The recent increase in the cost of oil will not be long, according to market analysts. The slowdown in economic growth and a sharp increase in oil production in the United States signal a halt to further price increases for “black gold” according to Capital Economics experts.
Brent and WTI oil prices have risen since the beginning of this year due to the OPEC-led policy to cut oil production on the world market, as well as due to the current U.S. sanctions on oil from Iran and Venezuela.
The consulting company Capital Economics revised its Brent prices forecast for 2019, increasing it from $50 to $60 per barrel. The decision came after the U.S. President Donald Trump’s administration announced about the sanctions exemption end for major countries, which had a 6-month grace period for Iran’s oil, granted by the U.S. to certain large partners.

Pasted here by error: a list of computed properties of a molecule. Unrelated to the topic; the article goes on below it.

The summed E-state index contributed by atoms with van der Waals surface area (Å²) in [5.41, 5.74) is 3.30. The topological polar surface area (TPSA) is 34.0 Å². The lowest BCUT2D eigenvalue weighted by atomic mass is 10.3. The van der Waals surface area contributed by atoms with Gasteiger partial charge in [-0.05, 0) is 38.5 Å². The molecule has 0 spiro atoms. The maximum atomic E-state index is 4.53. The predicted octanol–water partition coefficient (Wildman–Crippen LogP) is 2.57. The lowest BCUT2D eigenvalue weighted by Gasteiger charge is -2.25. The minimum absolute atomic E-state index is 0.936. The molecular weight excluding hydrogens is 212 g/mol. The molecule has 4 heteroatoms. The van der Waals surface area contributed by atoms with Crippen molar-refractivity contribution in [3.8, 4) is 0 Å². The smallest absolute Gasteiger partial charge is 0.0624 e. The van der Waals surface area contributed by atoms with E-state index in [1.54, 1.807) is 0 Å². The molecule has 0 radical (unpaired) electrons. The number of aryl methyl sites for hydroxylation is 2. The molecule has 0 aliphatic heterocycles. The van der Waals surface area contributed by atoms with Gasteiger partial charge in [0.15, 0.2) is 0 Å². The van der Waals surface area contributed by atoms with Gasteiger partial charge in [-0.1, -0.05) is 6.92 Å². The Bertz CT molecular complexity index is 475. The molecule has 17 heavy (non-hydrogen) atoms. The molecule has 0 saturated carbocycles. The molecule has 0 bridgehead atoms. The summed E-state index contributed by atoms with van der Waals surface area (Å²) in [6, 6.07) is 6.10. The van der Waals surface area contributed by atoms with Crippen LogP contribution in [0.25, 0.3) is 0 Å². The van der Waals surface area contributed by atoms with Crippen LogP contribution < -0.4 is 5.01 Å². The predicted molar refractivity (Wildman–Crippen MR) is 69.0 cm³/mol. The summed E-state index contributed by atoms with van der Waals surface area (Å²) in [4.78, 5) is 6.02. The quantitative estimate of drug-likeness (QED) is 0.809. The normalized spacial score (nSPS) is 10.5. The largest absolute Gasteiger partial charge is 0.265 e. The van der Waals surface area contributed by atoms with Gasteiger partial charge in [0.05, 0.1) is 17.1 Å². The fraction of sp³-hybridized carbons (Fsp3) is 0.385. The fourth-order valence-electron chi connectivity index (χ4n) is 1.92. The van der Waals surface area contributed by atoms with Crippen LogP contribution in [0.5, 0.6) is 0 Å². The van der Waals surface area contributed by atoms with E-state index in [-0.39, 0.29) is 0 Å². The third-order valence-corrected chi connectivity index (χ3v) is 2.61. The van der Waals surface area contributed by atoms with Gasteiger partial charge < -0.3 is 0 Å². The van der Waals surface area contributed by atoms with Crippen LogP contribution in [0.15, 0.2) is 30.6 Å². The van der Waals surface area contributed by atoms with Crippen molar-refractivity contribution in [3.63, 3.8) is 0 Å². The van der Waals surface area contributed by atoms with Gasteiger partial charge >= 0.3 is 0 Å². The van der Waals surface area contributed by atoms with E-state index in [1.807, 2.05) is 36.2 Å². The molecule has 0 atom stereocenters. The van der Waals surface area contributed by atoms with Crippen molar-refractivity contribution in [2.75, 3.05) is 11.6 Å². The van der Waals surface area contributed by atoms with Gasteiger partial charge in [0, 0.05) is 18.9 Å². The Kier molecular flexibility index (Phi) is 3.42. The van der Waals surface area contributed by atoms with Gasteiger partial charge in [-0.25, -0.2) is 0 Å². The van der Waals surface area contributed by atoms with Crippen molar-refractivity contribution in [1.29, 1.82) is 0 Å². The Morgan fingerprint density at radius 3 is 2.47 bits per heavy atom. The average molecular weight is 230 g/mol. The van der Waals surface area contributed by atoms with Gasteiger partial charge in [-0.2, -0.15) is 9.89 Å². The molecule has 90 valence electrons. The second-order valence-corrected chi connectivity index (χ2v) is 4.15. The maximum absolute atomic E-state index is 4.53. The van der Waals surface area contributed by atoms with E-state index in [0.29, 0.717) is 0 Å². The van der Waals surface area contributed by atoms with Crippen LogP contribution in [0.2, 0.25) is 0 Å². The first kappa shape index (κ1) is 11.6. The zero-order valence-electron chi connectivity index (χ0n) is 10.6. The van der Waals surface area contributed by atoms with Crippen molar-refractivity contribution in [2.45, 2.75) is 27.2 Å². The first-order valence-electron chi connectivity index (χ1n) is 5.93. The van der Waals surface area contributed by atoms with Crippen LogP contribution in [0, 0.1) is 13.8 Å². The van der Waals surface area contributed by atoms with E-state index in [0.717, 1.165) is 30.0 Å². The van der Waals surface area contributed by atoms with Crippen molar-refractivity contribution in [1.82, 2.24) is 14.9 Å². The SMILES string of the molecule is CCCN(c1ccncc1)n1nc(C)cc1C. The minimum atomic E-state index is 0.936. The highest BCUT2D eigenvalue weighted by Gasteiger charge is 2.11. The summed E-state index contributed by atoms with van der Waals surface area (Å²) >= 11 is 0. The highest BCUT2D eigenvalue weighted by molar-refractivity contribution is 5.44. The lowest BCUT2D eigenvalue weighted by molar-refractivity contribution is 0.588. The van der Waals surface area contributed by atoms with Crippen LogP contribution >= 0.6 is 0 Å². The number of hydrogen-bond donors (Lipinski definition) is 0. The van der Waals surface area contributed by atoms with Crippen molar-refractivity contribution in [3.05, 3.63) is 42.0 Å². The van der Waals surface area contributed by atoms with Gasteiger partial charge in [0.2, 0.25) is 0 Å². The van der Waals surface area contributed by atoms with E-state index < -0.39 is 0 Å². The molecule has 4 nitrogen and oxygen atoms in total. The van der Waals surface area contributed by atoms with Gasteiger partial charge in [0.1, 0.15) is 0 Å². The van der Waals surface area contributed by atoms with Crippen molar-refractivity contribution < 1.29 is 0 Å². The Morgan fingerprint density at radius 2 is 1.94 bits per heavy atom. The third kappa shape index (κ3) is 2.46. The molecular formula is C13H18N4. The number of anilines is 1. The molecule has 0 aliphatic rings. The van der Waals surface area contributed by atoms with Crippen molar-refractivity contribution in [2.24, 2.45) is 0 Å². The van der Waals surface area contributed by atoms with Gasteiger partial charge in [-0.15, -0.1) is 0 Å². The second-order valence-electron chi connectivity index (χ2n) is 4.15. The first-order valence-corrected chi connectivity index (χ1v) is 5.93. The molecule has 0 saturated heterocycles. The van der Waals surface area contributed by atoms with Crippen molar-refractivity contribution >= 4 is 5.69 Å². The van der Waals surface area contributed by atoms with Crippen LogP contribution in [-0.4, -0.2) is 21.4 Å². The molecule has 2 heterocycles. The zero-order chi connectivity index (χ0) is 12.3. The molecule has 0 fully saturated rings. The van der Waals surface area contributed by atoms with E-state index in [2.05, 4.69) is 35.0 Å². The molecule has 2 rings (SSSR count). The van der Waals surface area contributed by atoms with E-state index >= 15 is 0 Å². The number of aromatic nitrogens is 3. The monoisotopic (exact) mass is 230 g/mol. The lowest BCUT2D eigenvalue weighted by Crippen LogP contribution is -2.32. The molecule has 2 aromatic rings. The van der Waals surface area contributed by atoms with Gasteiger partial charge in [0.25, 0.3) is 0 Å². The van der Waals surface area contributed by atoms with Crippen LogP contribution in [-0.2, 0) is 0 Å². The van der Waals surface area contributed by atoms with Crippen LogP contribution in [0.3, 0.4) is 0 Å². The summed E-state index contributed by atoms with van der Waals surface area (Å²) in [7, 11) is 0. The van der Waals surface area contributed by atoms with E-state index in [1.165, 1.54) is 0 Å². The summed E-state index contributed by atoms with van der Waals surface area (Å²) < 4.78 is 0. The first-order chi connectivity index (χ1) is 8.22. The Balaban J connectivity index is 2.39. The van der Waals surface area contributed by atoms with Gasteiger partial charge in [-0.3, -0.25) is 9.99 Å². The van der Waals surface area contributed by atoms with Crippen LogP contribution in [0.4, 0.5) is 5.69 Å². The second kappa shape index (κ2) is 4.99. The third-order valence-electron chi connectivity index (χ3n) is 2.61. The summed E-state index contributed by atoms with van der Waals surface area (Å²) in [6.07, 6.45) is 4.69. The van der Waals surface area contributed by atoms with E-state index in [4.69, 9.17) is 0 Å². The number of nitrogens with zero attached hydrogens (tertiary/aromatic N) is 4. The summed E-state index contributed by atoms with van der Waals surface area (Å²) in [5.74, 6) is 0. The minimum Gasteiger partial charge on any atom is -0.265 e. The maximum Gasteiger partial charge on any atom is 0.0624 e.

When the OPEC countries and its allies, including Russia, followed a policy aimed at restraining the oil market, the United States, in its turn, did not even plan to stop the extraction of this raw material, on the contrary increasing production volumes several-fold.
Due to the fact that from May 2, according to the plan, Iranian oil supplies will come to zero, new fears of a shortage of petroleum products have appeared, to which Saudi Arabia has responded with a proposal to fill this gap in order to avoid destabilization on the oil market.